We hear in the first reading how the Apostles
began to be martyred for Christ.
James is first. Then Peter is arrested.
But Peter’s turn hadn’t come yet—
it would come 20 years later, in about AD 65, in Rome.
The second reading describes Paul, 20 years later,
ready for that martyrdom.
Both died in Rome, about the same time,
as evidenced by their bones
both being in Rome, to this day.
Pope Benedict has asked that during the coming year,
we have a “Year of Saint Paul,”
so we can learn more from Paul.
The other priests and I will try to do that
with our homilies.
In a few weeks, the Wednesday evening Bible study
will start the Book of Acts;
after that, we’ll look at one of Paul’s letters.
In the meantime, you and I have
the successor of Saint Peter in our midst—the pope.
We Catholics may not fully realize what a blessing
it is even to have a pope; we can see it
when we notice what other Christians go through.
The Orthodox Churches believe essentially what we do.
But over the years,
Orthodox and Catholic have drifted apart.
In recent years, the popes have tried to bridge the gap;
but part of the problem is no one person
can bring all the Orthodox together.
The Anglican Church, or as we call it,
the Episcopal Church,
was once in union with the Church of Rome.
Until around 1970, there was great hope
that we would come back together.
Then the Anglican Church
started ordaining women as priests;
and in recent years, an actively gay bishop was ordained;
and parts of the Anglican Church
are moving toward so-called gay marriage.
Many urge the Catholic Church to go the same route.
But the Anglican Church is being ripped apart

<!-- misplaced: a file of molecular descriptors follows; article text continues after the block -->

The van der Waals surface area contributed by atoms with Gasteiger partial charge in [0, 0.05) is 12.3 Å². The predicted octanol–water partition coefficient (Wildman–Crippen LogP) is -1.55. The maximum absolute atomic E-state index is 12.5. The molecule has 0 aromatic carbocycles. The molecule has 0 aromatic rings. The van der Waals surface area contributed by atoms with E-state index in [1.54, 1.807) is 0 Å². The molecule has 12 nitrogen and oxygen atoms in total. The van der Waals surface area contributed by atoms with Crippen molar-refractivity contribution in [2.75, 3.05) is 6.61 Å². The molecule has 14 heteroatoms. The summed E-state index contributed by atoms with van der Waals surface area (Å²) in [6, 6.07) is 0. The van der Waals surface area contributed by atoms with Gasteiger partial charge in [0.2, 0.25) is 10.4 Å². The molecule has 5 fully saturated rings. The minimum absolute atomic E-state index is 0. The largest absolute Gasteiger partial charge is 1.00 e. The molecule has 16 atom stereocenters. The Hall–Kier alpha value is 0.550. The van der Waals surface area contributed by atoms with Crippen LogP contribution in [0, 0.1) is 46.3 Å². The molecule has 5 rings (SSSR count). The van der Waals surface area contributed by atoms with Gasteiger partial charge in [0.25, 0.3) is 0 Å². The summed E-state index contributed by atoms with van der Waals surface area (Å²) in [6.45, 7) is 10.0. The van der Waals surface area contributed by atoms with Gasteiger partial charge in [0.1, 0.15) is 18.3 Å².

by these things, not to mention the problem
that none of this has anything to do with
what the Apostles taught and died for!
In our Creed, we profess
“one, holy, Catholic and Apostolic Church.”
It means we understand the Church
to built on the Apostles, to be faithful to their teaching,
and that our sacramental life has its origins
in the priesthood that began with them.
Their teaching comes from Christ,
with whom they lived and walked,
and for whom they readily died.
The Lord chose to make the Apostles—
Peter first of all—the foundation of his Church.
But consider, he could have done it otherwise;
he could have said, I’ll build my Church on the Bible,
or, even, “I will build my Church on myself.”
That tells us something important.
It tells us how the new life Christ came to give
would be shared.
It’s not a matter of ideas; it’s not like joining a club.
It’s not even a matter of a one-time conversion.
No, the Church—
including our branch, which began in Rome—
is people being changed by Christ,
not a one-time change, but a life-long change.
We become sharers of a new life,
and we share it as a community of believers.
We become citizens of a Kingdom
that transcends the limits of this world,
the Kingdom of Heaven.
That is how we Christians can dare
to suffer and die for Christ.
Notice, Saint Luke, the author of Acts, tells us,
“it was the Feast of Unleavened Bread.”
That’s also Passover; that’s when the Lord was crucified.
So when James was killed and Peter was arrested,
the Apostles must have said,
“yes, it was at this time that it all happened…”
We think of the Eucharist; and it shows us
what it means to be a Christian, an Apostle, and a Martyr:
we share in the death and resurrection of the Lord.
This is what we call “the Mystery of Faith”—
we proclaim it together, right in the middle of Mass.
It’s what it means to be a Christian.
It’s why we come to Mass.
When we share the Eucharist, along with the Apostles,
all the saints and martyrs before us,
and all those facing martyrdom to this very day,
we embrace this Mystery of Faith:
to share his death and resurrection.
The Mass is our Feast of the Unleavened Bread:
the Body and Blood of Christ,
broken and poured out for us;
and we, like James, Peter and Paul,
are ready to share it to the full.
When you and I choose to take the Eucharist,
that’s what we say “Amen” to.
Peter was ready, so was Paul,
so are all the Lord’s followers…
and so are we.